Sent from my computer, at home, without advertising on its brand or the programs that it uses.
Why don't you transcribe mine out so I can see what I played? I'd like that.
BTW, did I miss seeing your contribution listed in round 1 or 2?
Maybe in round 3?
Like I said before, for the solos that felt the best while I was playing them, each one had something in them I did not like once I listened to the recording. I am still wrestling with the new mpc I bought in July, so several choruses had something ugly in the sound. And listening to the recording of my choruses made me realize how bad my scooping habit is when I get more "into it". So for me there was a lot of bad stuff left on the editing room floor (so to speak). I should probably repeat this process, and learn how to avoid this bad habit when I get more into the moment on jazz solos.
I did something somewhat similar as you. I loaded the track into PowerTracks and recorded four takes. (I never have much time) The first two and thd fourth take had stuff where I tried to get too cute or just stuff that was too far out of synch. The 3rd take is what I ended up sending to Pete.
The cave you fear to enter holds the treasure you seek. - Joseph Campbell
I dragged the backing track into Cubase. Then I looped it, but I snipped off the 1st bar of the 2 bar count-in, leaving 1 bar of count-in so when I looped it, it was a 13-bar blues. I wanted to have an extra bar at the top so I could play a pick-up into the 1st bar of the blues. Then I'd put it on record and do several takes. Like others, when I listened to the playback I heard something I didn't like in every take. Also, my first attempt was with my wireless mic directly into the computer. When I came back to try again later, I used my Zoom H4 as an audio interface into the USB. Then I tried a few more tracks but on playback I could hear that I was sharp throughout the horn. When I recorded another set of tracks, I focused on developing a theme or phrase, to try to say something that followed the backing track rather than fast runs or go all over outside or blow it out.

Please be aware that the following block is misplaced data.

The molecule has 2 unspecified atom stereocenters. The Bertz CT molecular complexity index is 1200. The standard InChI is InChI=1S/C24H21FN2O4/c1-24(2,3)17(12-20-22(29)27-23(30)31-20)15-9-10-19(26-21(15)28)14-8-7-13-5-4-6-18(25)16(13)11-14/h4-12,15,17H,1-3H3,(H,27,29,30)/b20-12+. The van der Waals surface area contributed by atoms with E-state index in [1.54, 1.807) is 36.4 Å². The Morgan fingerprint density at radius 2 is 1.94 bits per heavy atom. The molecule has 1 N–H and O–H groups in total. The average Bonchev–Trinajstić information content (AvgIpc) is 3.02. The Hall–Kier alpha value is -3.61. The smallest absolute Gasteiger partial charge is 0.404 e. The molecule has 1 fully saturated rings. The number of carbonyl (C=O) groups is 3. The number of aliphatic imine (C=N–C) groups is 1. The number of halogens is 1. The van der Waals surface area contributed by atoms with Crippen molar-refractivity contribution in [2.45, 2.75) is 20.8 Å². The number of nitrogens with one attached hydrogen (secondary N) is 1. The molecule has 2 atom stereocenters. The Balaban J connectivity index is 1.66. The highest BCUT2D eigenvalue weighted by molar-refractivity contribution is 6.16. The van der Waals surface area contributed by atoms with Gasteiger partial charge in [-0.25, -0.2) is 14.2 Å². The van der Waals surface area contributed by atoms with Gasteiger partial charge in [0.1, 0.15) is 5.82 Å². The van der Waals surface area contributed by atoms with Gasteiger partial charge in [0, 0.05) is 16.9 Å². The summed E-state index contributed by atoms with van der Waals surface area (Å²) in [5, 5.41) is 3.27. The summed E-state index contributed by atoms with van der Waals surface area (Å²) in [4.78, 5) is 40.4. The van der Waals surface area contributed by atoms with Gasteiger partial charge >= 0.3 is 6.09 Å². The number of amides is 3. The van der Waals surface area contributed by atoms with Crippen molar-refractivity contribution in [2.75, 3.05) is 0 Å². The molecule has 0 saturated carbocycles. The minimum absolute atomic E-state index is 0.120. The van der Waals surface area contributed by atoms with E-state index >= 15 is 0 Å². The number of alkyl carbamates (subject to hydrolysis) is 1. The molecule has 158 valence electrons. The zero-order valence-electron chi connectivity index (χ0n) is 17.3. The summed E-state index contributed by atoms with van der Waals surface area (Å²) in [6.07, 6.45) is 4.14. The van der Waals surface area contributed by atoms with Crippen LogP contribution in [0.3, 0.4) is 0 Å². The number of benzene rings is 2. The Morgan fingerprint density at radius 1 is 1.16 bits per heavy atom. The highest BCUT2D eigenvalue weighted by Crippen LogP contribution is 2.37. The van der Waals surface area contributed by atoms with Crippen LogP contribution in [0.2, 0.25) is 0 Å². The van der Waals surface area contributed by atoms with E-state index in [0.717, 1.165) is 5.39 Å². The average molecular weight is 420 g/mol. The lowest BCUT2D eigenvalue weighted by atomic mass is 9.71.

I've done studio and live recording. This was very different. Doing it all yourself, listening to the backing track in headphones while recording a solo is very hard. It's not the same as doing it in a studio with someone else engineering so you don't have to worry about levels and stuff. I found that it really made me hold back. I couldn't play as loud or with as much expression as I normally would. Also, I was learning to use Cubase and the Zoom. Eventually I ran out of time and selected a track with the fewest problems in it. But now that I know how to do it myself, I want to try again.
I put the track in Sonar, listened once, then hit record and did two takes, maybe three if memory serves, that was it.
I collaborate via the net this way all the time, so it's my usual MO. I used my RE20, and listening to the difference compared to the others, wish I had fired up the Rode NT2 instead.